One step closer to getting lead out of our drinking water

What's At Stake

It’s 2024 — but millions of people across the country still drink water that passes through lead pipes, putting countless communities at risk of harmful lead contamination. After decades of community advocacy and lawsuits filed on behalf of multiple organizations and states, including Earthjustice clients, the Environmental Protection Agency (EPA) has finally proposed changes to the Lead and Copper Rule (LCR), which regulates how water systems handle lead in water in according with the Safe Drinking Water Act.  But we need to keep the pressure up to make sure the final rule is as strong as possible. Urge the EPA to adopt provisions that will help remove lead from drinking water, and to strengthen the weaker parts of the rule.  

Lead service lines naturally corrode when water flows through them. This corrosion causes toxic lead to leach into our faucet water.  Exposure to low levels of lead presents significant health risks. Lead is especially dangerous for children, infants, and fetuses. Even in small amounts, it can cause permanent and irreversible harm to the central nervous system, resulting in learning difficulties, hearing and speech impediments, developmental delays, and other lifelong impairments. In adults, exposure can lead to cardiovascular disease, decreased kidney function, and miscarriage.  

And yet, even though Congress banned the installation of lead pipes in 1986, there are 9 to 12 million lead pipes in use according to EPA.  Water to millions of people is still delivered through them,– which disproportionately impacts communities of color – the same communities that also are more likely to be exposed to other pollutants. Thankfully, the new rule requires replacement of all lead pipelines in ten years for most water systems, lowers the levels at which water utilities must take other actions to address lead in drinking water, and requires improved water testing.  These are  welcome changes for communities dealing with lead in water.  

However, we need EPA to improve its final rule to ensure that the cities with the most lead service lines don’t receive lenient timelines – under the rule, places like Chicago would still have 40 years rather than 10 to replace all their lines. EPA should also ensure that those replacement lines are not made of plastics (and especially not PVC) – the creation of which devastates communities –  but instead made from copper. We also need to push EPA to require utilities to pay for lead service line replacement, so that lower wealth families dealing with exposure don’t get stuck with toxic lead lines while affluent communities get safe water.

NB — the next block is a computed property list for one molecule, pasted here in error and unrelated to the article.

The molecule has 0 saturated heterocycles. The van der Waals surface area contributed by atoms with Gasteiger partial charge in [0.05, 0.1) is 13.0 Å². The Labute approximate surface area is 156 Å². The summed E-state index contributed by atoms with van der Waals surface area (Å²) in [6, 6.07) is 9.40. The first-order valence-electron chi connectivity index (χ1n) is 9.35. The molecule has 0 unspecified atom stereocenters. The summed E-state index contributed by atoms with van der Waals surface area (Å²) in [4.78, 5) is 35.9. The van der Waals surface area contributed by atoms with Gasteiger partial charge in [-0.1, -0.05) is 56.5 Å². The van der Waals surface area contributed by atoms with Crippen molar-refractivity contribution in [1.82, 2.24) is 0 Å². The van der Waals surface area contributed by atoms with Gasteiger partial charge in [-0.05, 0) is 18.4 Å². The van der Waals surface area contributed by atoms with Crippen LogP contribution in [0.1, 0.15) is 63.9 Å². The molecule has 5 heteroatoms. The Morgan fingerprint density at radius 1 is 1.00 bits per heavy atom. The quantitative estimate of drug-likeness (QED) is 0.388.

Finally, it is not just families in homes dealing with this crisis: children in schools are exposed to lead contamination because the water infrastructure in many schools and childcare centers is decades old and in desperate need of safe, lead-free pipes and fixtures. This is why it is crucial for EPA’s rule to focus on the installation of filters to prevent our kids from being exposed to lead at school.    

Urge the EPA to be bold and quickly finalize a stronger rule that will fulfill this administration’s goal of removing all lead service lines in America in ten years, and do so without throwing low-wealth communities under the bus. Urge EPA to strengthen the weaker parts of this rule. 

A lead pipe is shown after being replaced by a copper water supply line to a home in Flint, Mich., July 20, 2018. The Environmental Protection Agency will soon strengthen lead in drinking water regulations. (Paul Sancya / AP)
A lead pipe is shown after being replaced by a copper water supply line to a home in Flint, Mich., July 20, 2018. The Environmental Protection Agency will soon strengthen lead in drinking water regulations. (Paul Sancya / AP)

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